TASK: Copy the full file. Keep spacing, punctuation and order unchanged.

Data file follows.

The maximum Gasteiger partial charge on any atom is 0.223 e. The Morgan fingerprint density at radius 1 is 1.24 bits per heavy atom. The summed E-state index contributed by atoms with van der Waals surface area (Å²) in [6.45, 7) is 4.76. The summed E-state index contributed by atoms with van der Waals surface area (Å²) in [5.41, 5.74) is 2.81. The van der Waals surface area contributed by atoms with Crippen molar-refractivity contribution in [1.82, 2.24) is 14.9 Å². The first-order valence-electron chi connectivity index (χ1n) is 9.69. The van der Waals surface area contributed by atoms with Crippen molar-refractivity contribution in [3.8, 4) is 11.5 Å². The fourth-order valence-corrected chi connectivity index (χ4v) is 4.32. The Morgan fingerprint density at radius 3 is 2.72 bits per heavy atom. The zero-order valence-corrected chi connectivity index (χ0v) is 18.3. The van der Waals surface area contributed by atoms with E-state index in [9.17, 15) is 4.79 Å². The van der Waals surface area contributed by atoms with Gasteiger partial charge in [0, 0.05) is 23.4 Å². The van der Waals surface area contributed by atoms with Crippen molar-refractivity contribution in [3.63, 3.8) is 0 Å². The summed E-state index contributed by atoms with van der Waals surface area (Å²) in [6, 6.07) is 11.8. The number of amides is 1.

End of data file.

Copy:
The maximum Gasteiger partial charge on any atom is 0.223 e. The Morgan fingerprint density at radius 1 is 1.24 bits per heavy atom. The summed E-state index contributed by atoms with van der Waals surface area (Å²) in [6.45, 7) is 4.76. The summed E-state index contributed by atoms with van der Waals surface area (Å²) in [5.41, 5.74) is 2.81. The van der Waals surface area contributed by atoms with Crippen molar-refractivity contribution in [1.82, 2.24) is 14.9 Å². The first-order valence-electron chi connectivity index (χ1n) is 9.69. The van der Waals surface area contributed by atoms with Crippen molar-refractivity contribution in [3.8, 4) is 11.5 Å². The fourth-order valence-corrected chi connectivity index (χ4v) is 4.32. The Morgan fingerprint density at radius 3 is 2.72 bits per heavy atom. The zero-order valence-corrected chi connectivity index (χ0v) is 18.3. The van der Waals surface area contributed by atoms with E-state index in [9.17, 15) is 4.79 Å². The van der Waals surface area contributed by atoms with Gasteiger partial charge in [0, 0.05) is 23.4 Å². The van der Waals surface area contributed by atoms with Crippen molar-refractivity contribution in [3.63, 3.8) is 0 Å². The summed E-state index contributed by atoms with van der Waals surface area (Å²) in [6, 6.07) is 11.8. The number of amides is 1.